Most of us can relate to our favorite distraction: our smartphones. You open it up to send a simple text but quickly fall into reactive mode, responding to texts, emails, and Instagram notifications before you forget what your intention was in the first place. As our attention becomes a commodity sought after by advertisers, social media, and contacts who want to be always-in-touch, the struggle to maintain longer-span attention is real. What does that mean for us: Are we all developing ADD, or do we just need to get focused?
Attention deficit disorder (ADD) has become much more known as a diagnosis of distractibility, often leaving many people to wonder if the trouble they (or their child) experiences concentrating on something is the diagnosable disorder or is just being easily distracted.
What are the real symptoms of ADD?
It is true that the kid who has trouble paying attention in class or the adult who strains to really focus at the meeting could be manifesting one symptom of ADD. But it's also true that there are many reasons anyone can be distractible from increased anxiety, feeling depressed, and difficulty processing directions to being bored by the material they have trouble attending to. ADD, on the other hand, is a collection of symptoms with very specific characteristics.
In addition to being distractible, those with ADD have difficulty in organizing tasks. This can be issues like difficulty meeting deadlines, keeping belongings organized, or following a set of longer directions. Another common symptom is losing or misplacing needed things like keys, your phone, books. Forgetting to do daily activities like chores or appointments is also a part of ADD, but simply being distractible alone is not. Making careless errors on schoolwork or adult work is more likely to be part of ADD as well. These are all features of the "inattentive subtype" of those with ADD.
The nuances between ADD, ADHD, distractibility, and anxiety, explained.
Some will instead grapple with more symptoms related to hyperactivity called attention deficit hyperactivity disorder. These symptoms are being both fidgety or what I would call "ants in the pants" as well as being impulsive in ways like interrupting others, not waiting your turn, and talking and moving incessantly.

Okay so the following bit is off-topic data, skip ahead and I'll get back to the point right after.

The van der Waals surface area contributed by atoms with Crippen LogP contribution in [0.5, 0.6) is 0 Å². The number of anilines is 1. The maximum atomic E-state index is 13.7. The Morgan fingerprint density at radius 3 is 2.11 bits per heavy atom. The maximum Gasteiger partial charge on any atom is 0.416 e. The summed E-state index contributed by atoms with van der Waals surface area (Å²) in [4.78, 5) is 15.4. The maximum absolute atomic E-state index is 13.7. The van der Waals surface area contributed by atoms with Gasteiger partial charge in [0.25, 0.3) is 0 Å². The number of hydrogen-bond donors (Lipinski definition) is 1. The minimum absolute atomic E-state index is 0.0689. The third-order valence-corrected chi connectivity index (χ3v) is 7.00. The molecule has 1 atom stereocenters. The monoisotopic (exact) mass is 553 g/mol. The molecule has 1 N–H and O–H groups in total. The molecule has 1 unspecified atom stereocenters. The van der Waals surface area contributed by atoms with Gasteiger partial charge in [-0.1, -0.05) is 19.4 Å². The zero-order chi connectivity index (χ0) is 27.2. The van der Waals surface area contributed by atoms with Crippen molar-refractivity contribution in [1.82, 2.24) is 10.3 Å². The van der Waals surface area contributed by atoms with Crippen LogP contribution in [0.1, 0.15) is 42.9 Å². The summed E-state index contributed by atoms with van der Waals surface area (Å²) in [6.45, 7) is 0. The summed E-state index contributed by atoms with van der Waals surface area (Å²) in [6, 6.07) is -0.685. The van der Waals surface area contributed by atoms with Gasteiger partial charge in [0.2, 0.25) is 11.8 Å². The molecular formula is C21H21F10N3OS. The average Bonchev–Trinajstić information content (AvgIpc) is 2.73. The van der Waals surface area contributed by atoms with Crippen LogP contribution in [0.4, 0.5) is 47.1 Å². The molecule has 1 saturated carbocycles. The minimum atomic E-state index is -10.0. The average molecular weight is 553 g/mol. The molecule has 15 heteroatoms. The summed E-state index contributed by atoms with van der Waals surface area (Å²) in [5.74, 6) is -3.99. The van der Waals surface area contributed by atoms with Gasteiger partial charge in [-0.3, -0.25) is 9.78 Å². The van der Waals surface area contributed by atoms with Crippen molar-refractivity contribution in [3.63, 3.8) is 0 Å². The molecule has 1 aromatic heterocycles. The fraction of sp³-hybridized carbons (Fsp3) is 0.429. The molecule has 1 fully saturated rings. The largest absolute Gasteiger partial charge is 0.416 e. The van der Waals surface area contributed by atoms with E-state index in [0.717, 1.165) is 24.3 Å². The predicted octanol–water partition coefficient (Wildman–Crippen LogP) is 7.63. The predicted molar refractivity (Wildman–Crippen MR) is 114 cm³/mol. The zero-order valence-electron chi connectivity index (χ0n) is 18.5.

Having a period of being more distractible can really happen at any age, but ADD and ADHD must have started in childhood, before age 17. You may not have been diagnosed, but you can remember these being issues that started when you were in school. Also, while a person can be distractible in only one arena of their lives, such as with a spouse if they are feeling annoyed at them and therefore tuning them out, to be diagnosed as ADD these distractions must be affecting you in at least two different settings, such as school, work, and/or home.
Perhaps the most important distinction of all is that ADD must clearly affect your functioning, causing you to be impaired in at least one arena: socially, academically, or occupationally. From my clinical experience, I can also note that it is important to make sure that your symptoms are not better explained by anxiety, which can also cause you to be distracted, disorganized, forgetful, and impulsive, but because you are consumed with worried thoughts.
What can you do to help ADD, or ADD-like symptoms?
The good news is that ADD is amenable to treatment. Some people benefit most from therapy and training that provides tools to organize and improve focus. Others may require medication to help. What few people know, however, is that while ADD does create struggles in some arenas, the ADD brain also tends to have very particular strengths. Those with ADD often possess exceptional originality and creativity associated with their disinhibited thought process. Their ability to hyper-focus on content of interest can result in outstanding and dedicated work. People often come across as high energy with a willingness to act upon their "out of the box" ideas, which makes them an appealing leader in many fields where creative thinking is highly valued.
If you are still wondering if your distractibility might be ADD, an evaluation by a psychiatrist or psychologist in this area of specialty can discern what is truly going on.
Gail Saltz, M.D., is a Clinical Associate Professor of Psychiatry at the New York Presbyterian Hospital Weill-Cornell Medical College and a psychoanalyst with the New York Psychoanalytic Institute. A frequent contributor in the media, she is a columnist, bestselling author, podcast host and television commentator and one of the nation’s foremost go-to experts on a variety of psychological and mental health issues, especially those pertaining to women’s emotional well-being, relationships, and the mental health aspects of current news. In her new book, The Power of Different: The Link Between Disorder & Genius, she explores how mental disorders can be an empowering source of creativity.